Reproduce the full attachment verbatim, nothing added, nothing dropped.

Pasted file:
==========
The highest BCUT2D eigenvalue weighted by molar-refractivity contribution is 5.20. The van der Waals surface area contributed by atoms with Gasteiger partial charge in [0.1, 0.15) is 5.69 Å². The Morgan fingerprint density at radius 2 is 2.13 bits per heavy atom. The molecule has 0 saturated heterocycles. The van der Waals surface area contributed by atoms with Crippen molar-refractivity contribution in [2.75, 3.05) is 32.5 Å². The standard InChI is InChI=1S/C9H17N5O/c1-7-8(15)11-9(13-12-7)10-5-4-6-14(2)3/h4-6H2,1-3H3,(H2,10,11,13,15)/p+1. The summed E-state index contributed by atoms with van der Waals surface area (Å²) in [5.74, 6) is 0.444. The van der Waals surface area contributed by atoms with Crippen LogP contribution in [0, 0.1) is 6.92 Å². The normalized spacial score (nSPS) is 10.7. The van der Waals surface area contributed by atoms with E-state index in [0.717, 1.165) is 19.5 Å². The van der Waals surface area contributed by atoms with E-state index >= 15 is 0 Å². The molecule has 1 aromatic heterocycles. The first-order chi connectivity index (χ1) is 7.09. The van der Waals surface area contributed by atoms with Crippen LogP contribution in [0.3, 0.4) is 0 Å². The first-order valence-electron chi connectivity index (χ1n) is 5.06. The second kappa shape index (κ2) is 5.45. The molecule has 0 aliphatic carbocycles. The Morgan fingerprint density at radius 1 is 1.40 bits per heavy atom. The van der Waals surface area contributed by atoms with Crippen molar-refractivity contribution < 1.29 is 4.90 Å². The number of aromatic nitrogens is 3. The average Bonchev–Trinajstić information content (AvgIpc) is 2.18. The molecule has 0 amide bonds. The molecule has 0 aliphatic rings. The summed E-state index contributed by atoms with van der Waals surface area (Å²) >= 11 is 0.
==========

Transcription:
The highest BCUT2D eigenvalue weighted by molar-refractivity contribution is 5.20. The van der Waals surface area contributed by atoms with Gasteiger partial charge in [0.1, 0.15) is 5.69 Å². The Morgan fingerprint density at radius 2 is 2.13 bits per heavy atom. The molecule has 0 saturated heterocycles. The van der Waals surface area contributed by atoms with Crippen molar-refractivity contribution in [2.75, 3.05) is 32.5 Å². The standard InChI is InChI=1S/C9H17N5O/c1-7-8(15)11-9(13-12-7)10-5-4-6-14(2)3/h4-6H2,1-3H3,(H2,10,11,13,15)/p+1. The summed E-state index contributed by atoms with van der Waals surface area (Å²) in [5.74, 6) is 0.444. The van der Waals surface area contributed by atoms with Crippen LogP contribution in [0, 0.1) is 6.92 Å². The normalized spacial score (nSPS) is 10.7. The van der Waals surface area contributed by atoms with E-state index in [0.717, 1.165) is 19.5 Å². The van der Waals surface area contributed by atoms with E-state index >= 15 is 0 Å². The molecule has 1 aromatic heterocycles. The first-order chi connectivity index (χ1) is 7.09. The van der Waals surface area contributed by atoms with Crippen LogP contribution in [0.3, 0.4) is 0 Å². The first-order valence-electron chi connectivity index (χ1n) is 5.06. The second kappa shape index (κ2) is 5.45. The molecule has 0 aliphatic carbocycles. The Morgan fingerprint density at radius 1 is 1.40 bits per heavy atom. The van der Waals surface area contributed by atoms with Crippen molar-refractivity contribution < 1.29 is 4.90 Å². The number of aromatic nitrogens is 3. The average Bonchev–Trinajstić information content (AvgIpc) is 2.18. The molecule has 0 amide bonds. The molecule has 0 aliphatic rings. The summed E-state index contributed by atoms with van der Waals surface area (Å²) >= 11 is 0.